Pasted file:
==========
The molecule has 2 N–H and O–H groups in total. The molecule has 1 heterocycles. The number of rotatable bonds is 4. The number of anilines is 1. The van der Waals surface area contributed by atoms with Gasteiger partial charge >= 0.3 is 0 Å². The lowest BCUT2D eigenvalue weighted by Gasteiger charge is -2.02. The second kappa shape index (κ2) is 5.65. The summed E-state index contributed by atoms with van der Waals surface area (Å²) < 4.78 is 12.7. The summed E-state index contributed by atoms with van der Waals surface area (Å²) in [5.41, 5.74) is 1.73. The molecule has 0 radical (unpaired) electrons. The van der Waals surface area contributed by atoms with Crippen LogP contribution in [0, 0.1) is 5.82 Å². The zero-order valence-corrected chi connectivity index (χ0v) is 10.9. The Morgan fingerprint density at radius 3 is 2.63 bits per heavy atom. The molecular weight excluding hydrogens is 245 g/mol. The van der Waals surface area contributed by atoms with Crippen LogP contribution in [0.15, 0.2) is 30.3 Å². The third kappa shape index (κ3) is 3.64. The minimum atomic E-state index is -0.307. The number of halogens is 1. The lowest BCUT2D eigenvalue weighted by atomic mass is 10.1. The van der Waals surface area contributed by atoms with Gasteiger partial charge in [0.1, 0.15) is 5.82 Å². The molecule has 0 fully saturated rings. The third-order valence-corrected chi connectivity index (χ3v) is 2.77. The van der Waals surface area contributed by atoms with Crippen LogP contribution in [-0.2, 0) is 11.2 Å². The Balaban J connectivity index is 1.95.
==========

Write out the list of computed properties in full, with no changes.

The molecule has 2 N–H and O–H groups in total. The molecule has 1 heterocycles. The number of rotatable bonds is 4. The number of anilines is 1. The van der Waals surface area contributed by atoms with Gasteiger partial charge >= 0.3 is 0 Å². The lowest BCUT2D eigenvalue weighted by Gasteiger charge is -2.02. The second kappa shape index (κ2) is 5.65. The summed E-state index contributed by atoms with van der Waals surface area (Å²) < 4.78 is 12.7. The summed E-state index contributed by atoms with van der Waals surface area (Å²) in [5.41, 5.74) is 1.73. The molecule has 0 radical (unpaired) electrons. The van der Waals surface area contributed by atoms with Crippen LogP contribution in [0, 0.1) is 5.82 Å². The zero-order valence-corrected chi connectivity index (χ0v) is 10.9. The Morgan fingerprint density at radius 3 is 2.63 bits per heavy atom. The molecular weight excluding hydrogens is 245 g/mol. The van der Waals surface area contributed by atoms with Crippen LogP contribution in [0.15, 0.2) is 30.3 Å². The third kappa shape index (κ3) is 3.64. The minimum atomic E-state index is -0.307. The number of halogens is 1. The lowest BCUT2D eigenvalue weighted by atomic mass is 10.1. The van der Waals surface area contributed by atoms with Gasteiger partial charge in [0.1, 0.15) is 5.82 Å². The molecule has 0 fully saturated rings. The third-order valence-corrected chi connectivity index (χ3v) is 2.77. The van der Waals surface area contributed by atoms with Crippen LogP contribution in [-0.2, 0) is 11.2 Å². The Balaban J connectivity index is 1.95.